WSR Uganda 2016

Before, during and after the presidential, parliamentary and local government elections in 2016, the Women’s Situation Room Uganda played an important role in ensuring peace.

Working within 15 hotspot districts, 120 trained grassroots women and youth mobilised their peers and communities not to fight over political differences or engage in violence during elections. These included Arua, Bukomansimbi, Gulu, Isingiro, Kabale, Kampala, Kamuli, Kanungu, Lira, Luweero, Mbale, Ntungamo, Rukungiri, Sembabule and Soroti. The peace advocates also spread peace messages in places of worship, bars, during boda boda station meetings, over the radio, on social media and using graffiti painted around the city. WSR youth leaders were instrumental in generating early warning information and preventing expected outbreaks of violence involving the youth.

Working within 15 hotspot districts, 120 trained grassroots women and youth mobilised their peers and communities not to fight over political differences or engage in violence during elections. These included Arua, Bukomansimbi, Gulu, Isingiro, Kabale, Kampala, Kamuli, Kanungu, Lira, Luweero, Mbale, Ntungamo, Rukungiri, Sembabule and Soroti. The peace advocates also spread peace messages in places of worship, bars, during boda boda station meetings, over the radio, on social media and using graffiti painted around the city. WSR youth leaders were instrumental in generating early warning information and preventing expected outbreaks of violence involving the youth.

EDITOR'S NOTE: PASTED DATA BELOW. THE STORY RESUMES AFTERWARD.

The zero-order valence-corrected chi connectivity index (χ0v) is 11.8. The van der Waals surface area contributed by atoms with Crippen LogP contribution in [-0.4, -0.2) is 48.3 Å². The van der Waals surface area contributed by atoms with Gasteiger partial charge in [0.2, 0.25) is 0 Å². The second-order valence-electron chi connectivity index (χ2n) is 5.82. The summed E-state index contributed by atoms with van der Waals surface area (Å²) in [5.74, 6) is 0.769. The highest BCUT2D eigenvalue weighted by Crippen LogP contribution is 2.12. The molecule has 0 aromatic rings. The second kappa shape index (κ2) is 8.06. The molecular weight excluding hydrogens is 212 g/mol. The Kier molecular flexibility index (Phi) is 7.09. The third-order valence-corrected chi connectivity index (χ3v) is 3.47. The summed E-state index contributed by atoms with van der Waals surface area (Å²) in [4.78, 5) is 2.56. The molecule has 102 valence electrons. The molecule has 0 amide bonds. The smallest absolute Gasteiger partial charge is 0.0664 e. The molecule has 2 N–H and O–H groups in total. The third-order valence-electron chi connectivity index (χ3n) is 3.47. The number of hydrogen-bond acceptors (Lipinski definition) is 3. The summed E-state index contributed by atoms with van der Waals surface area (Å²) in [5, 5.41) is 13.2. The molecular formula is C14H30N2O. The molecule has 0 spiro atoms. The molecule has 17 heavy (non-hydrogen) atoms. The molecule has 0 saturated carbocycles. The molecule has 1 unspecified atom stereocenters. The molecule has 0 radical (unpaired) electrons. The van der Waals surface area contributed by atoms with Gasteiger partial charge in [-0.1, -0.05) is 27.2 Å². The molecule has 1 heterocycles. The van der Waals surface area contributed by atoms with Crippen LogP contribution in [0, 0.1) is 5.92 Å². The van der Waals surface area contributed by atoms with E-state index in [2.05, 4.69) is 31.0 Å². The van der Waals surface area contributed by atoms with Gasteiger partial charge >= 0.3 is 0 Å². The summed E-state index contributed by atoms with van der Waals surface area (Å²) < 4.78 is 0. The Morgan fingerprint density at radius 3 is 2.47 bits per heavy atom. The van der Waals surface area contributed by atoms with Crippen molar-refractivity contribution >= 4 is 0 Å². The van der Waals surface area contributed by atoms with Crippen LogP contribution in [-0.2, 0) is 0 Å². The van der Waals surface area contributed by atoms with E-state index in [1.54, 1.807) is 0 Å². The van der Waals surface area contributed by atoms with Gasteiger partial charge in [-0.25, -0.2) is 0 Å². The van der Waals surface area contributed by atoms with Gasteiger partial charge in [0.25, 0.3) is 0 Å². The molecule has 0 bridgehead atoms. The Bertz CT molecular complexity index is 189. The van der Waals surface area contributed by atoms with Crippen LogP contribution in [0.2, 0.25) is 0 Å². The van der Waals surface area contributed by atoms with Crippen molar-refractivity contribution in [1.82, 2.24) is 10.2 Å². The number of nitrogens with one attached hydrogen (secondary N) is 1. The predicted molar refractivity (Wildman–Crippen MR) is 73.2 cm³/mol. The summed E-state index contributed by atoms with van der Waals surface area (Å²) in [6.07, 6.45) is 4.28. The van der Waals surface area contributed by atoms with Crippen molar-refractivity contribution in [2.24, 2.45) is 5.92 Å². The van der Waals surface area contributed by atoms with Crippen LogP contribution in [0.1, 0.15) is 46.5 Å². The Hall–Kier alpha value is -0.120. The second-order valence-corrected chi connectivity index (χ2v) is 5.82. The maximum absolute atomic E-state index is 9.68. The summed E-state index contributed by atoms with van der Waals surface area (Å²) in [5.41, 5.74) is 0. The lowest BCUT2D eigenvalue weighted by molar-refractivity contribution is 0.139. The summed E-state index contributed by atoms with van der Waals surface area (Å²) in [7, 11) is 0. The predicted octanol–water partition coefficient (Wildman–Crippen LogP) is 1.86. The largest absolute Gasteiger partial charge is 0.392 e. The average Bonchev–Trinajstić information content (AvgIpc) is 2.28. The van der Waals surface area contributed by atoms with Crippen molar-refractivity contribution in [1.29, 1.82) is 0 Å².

To promote peace before voting day, the 14 Eminent Women visited diverse power brokers, individuals and institutions engaged with the electoral process such as leaders of political parties. 480 WSR women election observers monitored 450 polling stations to report any incidents of conflict or violence to the WSR call centre. As a result, 1,500 calls were received from across the country reporting violence and election malpractice. All incident reports were resolved within 5 to 10 minutes of the call by the Uganda Police Force, Uganda People Defence Forces and the Electoral Commission, who had special desks in the Kampala physical situation room. The physical room also featured a peace cloth signed as a written commitment to promote peace by political party leaders, presidential candidates, heads of observer missions, diplomatic missions, international development partners, civil society organisations, the media and general public.

After the elections, the Eminent Women continued with peace advocacy, conducting mediation between the main political parties with the aim of initiating a political dialogue leading to a national dialogue to build a culture of peace.